From My Tuscan Window

Chapter 58
La Mia Fidanzata (My Fiancée)
The citizens of Gioviano always seem to be looking for ways to laugh and have fun. So, one of the games that I play in order to bring a little mirth into the lives of the several widows of the village is to pretend that Tuna, who is the same age as my Mother--90-- is “la mia fidanzata” or fiancée.

Each summer when I first arrive I ask the other widows of the village, “Dove la mia fidanzata?” (“Where is my fiancée?”) which elicits smiles, giggles, and gossip. Tuna is one of my very dear friends and one who I especially enjoy teasing about our “illicit relationship.” Until her son-in-law, Giampaolo, moved his restaurant to the bottom of the hill, “La Tuna” would sit on the patio outside surrounded by the old men playing cards.

When I would approach, begging for love and affection, she would grin from ear to ear, and attempt to strike me with her bastone (stick/cane). These pretend violent acts directed toward me would soon subside. Then, I could sit next to her without too much fear until I would try to kiss her hand and ask her when she would ever relent and marry me. The other widows of the village enjoy the spectacle, for in Italy, every aspect of life is a dramatic event, especially when played out in the public forum.

The explanation that I give, much to the delight of the audience is that Sue, my wife of nearly 40 years, is only my American wife and that according to International Law one is married only in his or her country of origin. So when I am in Italy, I am unmarried and thus must continue to beg my Italian fidanzata for her hand in marriage. This foolishness has been going on for at least 20 years now, which doesn’t seem at all unusual to the Giovianini who have seen such courtships last that long and perhaps longer.

Italian men often tend to marry somewhat later in life than do Americans. Thus it is not surprising to see Italian men still living at home under the watchful eyes of their mothers into their late twenties and early thirties, during which time they may have a series of fidanzate. Otherwise, they may stay engaged to their first love for many years until they are able afford a home of their own or until their family home can be divided into separate apartments for married children if it is large enough.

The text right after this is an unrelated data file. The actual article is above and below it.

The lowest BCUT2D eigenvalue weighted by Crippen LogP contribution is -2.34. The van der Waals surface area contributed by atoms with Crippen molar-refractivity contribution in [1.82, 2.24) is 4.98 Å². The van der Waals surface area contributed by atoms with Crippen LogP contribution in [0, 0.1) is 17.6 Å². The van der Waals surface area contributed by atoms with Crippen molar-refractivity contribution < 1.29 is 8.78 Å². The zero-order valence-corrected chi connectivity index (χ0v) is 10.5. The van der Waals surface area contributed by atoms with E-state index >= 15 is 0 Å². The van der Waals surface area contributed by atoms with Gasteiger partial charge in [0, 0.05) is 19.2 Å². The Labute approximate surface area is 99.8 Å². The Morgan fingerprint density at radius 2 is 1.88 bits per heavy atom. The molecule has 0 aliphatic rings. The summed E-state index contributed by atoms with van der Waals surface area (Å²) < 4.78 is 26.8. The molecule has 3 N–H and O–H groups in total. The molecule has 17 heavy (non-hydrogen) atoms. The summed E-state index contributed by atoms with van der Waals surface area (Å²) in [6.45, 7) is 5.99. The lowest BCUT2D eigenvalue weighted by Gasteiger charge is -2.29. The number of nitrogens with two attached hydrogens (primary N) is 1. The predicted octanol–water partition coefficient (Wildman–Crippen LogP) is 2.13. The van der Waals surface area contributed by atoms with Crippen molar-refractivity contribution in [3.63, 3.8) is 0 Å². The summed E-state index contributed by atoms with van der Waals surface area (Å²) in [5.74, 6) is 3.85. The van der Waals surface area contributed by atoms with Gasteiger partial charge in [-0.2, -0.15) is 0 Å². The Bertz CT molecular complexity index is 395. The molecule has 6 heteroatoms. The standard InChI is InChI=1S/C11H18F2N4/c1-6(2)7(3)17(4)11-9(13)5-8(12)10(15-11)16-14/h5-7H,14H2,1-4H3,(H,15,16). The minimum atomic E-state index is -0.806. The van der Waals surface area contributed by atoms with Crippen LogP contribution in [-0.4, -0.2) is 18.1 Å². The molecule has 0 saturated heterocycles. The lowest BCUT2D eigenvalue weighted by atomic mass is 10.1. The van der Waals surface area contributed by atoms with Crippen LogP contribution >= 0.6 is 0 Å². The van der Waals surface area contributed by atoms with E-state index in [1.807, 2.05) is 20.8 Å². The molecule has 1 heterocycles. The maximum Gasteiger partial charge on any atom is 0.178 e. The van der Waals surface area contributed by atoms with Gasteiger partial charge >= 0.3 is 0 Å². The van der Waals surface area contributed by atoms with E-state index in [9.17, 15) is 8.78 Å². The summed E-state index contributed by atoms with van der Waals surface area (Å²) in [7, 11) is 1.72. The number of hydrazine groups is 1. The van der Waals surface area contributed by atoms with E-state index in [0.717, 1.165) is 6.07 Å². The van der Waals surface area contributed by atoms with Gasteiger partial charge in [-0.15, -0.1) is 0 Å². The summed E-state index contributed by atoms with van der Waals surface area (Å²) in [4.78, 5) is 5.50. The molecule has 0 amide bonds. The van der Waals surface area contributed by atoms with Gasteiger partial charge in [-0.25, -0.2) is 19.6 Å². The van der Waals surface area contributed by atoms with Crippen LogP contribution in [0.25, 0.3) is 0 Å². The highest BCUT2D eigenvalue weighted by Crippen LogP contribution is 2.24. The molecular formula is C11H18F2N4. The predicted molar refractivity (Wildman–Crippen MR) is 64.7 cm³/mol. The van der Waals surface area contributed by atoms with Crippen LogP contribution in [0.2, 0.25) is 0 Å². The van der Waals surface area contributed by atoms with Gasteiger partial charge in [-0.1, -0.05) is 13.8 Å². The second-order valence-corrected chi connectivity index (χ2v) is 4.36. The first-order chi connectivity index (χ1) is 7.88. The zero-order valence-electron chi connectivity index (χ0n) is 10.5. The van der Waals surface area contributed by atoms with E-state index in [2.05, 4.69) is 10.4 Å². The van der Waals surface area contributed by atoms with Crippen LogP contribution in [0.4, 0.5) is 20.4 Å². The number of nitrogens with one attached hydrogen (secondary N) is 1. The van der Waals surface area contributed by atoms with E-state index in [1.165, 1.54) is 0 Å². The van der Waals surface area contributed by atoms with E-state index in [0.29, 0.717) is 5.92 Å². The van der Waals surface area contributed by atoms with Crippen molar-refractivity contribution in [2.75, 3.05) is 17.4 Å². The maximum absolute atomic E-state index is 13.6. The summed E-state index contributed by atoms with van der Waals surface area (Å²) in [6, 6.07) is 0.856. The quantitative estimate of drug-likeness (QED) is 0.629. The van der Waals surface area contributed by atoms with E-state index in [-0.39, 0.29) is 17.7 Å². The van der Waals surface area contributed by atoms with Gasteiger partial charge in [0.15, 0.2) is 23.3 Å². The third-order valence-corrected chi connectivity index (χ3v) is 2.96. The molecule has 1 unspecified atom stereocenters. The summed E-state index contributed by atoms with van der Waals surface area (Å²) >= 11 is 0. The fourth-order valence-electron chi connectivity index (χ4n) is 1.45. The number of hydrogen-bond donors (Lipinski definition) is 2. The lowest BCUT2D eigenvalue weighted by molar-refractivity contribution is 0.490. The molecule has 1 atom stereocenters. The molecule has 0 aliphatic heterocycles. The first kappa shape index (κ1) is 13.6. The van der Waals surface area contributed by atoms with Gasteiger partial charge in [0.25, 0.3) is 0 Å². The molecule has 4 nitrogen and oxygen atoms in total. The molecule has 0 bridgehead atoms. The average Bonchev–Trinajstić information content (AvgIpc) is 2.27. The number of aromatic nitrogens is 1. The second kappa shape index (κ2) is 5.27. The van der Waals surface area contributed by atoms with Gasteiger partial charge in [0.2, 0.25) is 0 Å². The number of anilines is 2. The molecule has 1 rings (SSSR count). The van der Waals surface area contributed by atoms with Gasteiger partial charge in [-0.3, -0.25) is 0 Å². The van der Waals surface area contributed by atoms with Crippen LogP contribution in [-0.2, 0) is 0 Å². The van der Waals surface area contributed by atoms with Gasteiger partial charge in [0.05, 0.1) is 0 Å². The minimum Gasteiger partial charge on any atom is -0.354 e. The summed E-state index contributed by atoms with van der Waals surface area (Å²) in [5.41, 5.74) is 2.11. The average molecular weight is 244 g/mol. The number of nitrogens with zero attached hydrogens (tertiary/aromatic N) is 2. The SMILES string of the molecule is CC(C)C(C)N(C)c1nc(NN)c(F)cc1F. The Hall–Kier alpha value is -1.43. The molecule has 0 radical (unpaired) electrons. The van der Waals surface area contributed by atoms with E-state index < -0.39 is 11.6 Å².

Being fidanzata (engaged) in Italy is not nearly as serious a promise or obligation as it is in America. When each of our daughters and our nieces would go on a date for the first time with an Italian boy, the gossip mill would immediately pronounce them to be “fidanzate.” Furthermore, some of these Italian males, being the creatures that they are, had more than one relationship going on at the same time and perhaps more than one fidanzata, each one likely believing that she was the one and only.

This summer, with the restaurant gone, the passageway in front of the former restaurant was rather lonely, and I had to seek out la mia fidanzata. Her apartment is down a rather steep set of stairs, and I worried that she might not be able to negotiate them at this stage in her life, the fate of many of the elderly who live out their lives in the hill towns of Italy.

I went down the stairs and knocked on the door, expecting “La Tuna” to be confined to her apartment. I was greeted by Gigino, her son. Tuna was happily fit as a fiddle and immediately demanded to know where her regalo was. Every year, if time permits, I go on a little shopping spree and buy her a token of my affection. However, this year, I was tied down to my computer trying to complete this book.

The big mistake that I made many years ago was in the selection of flowers to give to all of my elderly Gioviano “girlfriends.” I made the terrible faux pas of purchasing “graveyard flowers” for them, not having the foggiest notion that each type and color of blossom in Italy has a special meaning. I was so embarrassed when I found out what a fool I had been. So now when purchasing flowers as gifts, I always ask the florist what kind of flowers represent friendship and not some kind of hidden message that the poor recipient belongs in the camposanto.

I am looking forward to many more years of begging my Italian fidanzata to marry me while dodging pretend blows from her bastone.

Revised March 3, 2008
Copyright 2005-2006 George H. Russell
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